Characterizing the Top Cycle via Strategyproofness
Gibbard and Satterthwaite have shown that the only singlevalued social ...
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Computing and Testing Pareto Optimal Committees
Selecting a set of alternatives based on the preferences of agents is an...
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Arrovian Aggregation of Convex Preferences and Pairwise Utilitarianism
We consider social welfare functions that satisfy Arrow's classic axioms...
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Escaping Arrow's Theorem: The AdvantageStandard Model
There is an extensive literature in social choice theory studying the co...
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Balancedness of Social Choice Correspondences
A social choice correspondence satisfies balancedness if, for every pair...
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Learning Choice Functions via ParetoEmbeddings
We consider the problem of learning to choose from a given set of object...
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FalseNameProof Facility Location on Discrete Structures
We consider the problem of locating a single facility on a vertex in a g...
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On the Indecisiveness of KellyStrategyproof Social Choice Functions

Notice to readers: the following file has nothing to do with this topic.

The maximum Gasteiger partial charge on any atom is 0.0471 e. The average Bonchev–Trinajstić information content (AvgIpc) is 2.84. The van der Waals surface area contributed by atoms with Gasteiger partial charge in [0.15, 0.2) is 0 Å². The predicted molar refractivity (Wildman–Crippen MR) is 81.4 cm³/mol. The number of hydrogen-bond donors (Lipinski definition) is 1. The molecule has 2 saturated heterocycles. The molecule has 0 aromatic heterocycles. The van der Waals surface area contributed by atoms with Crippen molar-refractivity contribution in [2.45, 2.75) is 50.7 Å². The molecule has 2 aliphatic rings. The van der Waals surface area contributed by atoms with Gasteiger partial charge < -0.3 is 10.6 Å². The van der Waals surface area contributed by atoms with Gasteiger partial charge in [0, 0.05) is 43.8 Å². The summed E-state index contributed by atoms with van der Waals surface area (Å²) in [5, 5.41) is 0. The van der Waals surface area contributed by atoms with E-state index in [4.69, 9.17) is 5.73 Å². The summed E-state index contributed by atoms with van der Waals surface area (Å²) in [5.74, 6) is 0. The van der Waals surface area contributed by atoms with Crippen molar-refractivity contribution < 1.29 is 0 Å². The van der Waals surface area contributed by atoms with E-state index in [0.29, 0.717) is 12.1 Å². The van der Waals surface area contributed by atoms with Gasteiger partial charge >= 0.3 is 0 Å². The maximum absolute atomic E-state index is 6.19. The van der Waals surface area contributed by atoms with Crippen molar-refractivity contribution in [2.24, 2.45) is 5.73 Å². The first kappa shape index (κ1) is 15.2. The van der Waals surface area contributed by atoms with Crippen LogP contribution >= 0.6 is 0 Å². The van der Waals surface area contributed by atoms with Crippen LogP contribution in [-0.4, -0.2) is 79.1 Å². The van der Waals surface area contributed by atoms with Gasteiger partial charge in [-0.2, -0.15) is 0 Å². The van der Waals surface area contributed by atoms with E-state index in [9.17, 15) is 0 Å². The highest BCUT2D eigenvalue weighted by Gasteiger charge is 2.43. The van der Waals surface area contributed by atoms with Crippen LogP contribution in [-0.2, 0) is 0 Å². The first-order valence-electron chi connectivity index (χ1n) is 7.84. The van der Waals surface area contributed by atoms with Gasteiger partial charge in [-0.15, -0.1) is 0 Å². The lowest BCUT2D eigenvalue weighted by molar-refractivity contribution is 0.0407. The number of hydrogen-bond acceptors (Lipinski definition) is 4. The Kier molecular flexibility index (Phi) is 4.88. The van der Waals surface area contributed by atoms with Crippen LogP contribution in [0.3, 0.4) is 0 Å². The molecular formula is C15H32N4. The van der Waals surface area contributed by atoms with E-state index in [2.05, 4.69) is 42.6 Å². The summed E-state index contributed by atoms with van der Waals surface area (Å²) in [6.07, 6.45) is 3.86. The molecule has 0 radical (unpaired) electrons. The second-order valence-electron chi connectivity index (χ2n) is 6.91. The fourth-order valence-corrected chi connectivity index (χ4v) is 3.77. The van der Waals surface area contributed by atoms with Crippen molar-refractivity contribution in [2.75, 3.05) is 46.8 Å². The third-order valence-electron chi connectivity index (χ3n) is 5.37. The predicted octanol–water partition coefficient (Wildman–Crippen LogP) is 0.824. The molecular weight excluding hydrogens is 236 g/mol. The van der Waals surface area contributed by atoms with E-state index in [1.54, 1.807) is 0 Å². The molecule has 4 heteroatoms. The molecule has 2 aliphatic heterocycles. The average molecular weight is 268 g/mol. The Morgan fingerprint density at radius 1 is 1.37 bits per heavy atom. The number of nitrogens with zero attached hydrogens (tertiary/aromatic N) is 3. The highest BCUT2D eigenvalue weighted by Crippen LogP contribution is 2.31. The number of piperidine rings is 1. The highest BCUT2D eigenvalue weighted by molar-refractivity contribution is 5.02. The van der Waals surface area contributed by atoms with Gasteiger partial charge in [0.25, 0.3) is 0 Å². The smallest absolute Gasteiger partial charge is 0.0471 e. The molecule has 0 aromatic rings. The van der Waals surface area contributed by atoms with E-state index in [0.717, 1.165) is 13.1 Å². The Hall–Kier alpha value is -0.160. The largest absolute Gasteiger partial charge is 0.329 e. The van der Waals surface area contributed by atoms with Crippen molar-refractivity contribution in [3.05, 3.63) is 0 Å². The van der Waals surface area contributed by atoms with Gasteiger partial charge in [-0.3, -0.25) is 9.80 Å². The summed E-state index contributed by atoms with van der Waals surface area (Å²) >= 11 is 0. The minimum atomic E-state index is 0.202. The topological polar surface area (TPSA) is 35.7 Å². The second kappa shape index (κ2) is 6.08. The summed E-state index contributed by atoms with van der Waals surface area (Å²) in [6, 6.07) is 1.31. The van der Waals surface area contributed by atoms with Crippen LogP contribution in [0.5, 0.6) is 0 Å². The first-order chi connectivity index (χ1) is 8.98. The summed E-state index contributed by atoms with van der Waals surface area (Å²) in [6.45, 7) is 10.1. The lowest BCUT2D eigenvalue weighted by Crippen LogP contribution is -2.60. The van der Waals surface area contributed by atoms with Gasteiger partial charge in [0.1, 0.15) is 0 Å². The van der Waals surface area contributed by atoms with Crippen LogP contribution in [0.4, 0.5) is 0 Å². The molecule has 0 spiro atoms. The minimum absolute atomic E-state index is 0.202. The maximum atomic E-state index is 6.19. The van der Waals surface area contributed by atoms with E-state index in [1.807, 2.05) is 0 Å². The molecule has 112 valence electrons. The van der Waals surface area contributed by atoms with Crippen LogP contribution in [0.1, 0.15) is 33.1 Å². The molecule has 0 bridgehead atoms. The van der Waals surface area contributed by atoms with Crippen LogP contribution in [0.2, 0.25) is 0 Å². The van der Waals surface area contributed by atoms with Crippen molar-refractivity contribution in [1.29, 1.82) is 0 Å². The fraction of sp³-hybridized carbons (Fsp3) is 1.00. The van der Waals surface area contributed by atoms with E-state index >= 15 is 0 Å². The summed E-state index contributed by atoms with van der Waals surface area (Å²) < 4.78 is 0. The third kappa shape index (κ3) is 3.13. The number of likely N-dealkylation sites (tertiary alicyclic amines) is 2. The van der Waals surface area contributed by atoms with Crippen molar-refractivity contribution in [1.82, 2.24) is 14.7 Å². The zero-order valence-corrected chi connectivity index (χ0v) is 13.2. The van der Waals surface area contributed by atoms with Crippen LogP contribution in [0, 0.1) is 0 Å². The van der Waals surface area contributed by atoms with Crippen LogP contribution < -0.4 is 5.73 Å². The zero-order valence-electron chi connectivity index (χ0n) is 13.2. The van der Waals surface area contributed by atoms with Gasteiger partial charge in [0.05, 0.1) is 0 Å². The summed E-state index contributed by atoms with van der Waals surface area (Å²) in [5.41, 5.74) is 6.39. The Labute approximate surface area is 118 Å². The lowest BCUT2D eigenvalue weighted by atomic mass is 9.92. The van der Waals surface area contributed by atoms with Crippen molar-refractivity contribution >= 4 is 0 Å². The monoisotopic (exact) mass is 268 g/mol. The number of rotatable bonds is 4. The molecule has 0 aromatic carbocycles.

Social choice functions (SCFs) map the preferences of a group of agents over some set of alternatives to a nonempty subset of alternatives. The GibbardSatterthwaite theorem has shown that only extremely unattractive singlevalued SCFs are strategyproof when there are more than two alternatives. For setvalued SCFs, or socalled social choice correspondences, the situation is less clear. There are miscellaneous  mostly negative  results using a variety of strategyproofness notions and additional requirements. The simple and intuitive notion of Kellystrategyproofness has turned out to be particularly compelling because it is weak enough to still allow for positive results. For example, the Pareto rule is strategyproof even when preferences are weak, and a number of attractive SCFs (such as the top cycle, the uncovered set, and the essential set) are strategyproof for strict preferences. In this paper, we show that, for weak preferences, only indecisive SCFs can satisfy strategyproofness. In particular, (i) every strategyproof rankbased SCF violates Paretooptimality, (ii) every strategyproof supportbased SCF (which generalize Fishburn's C2 SCFs) that satisfies Paretooptimality returns at least one most preferred alternative of every voter, and (iii) every strategyproof nonimposing SCF returns a Condorcet loser in at least one profile.
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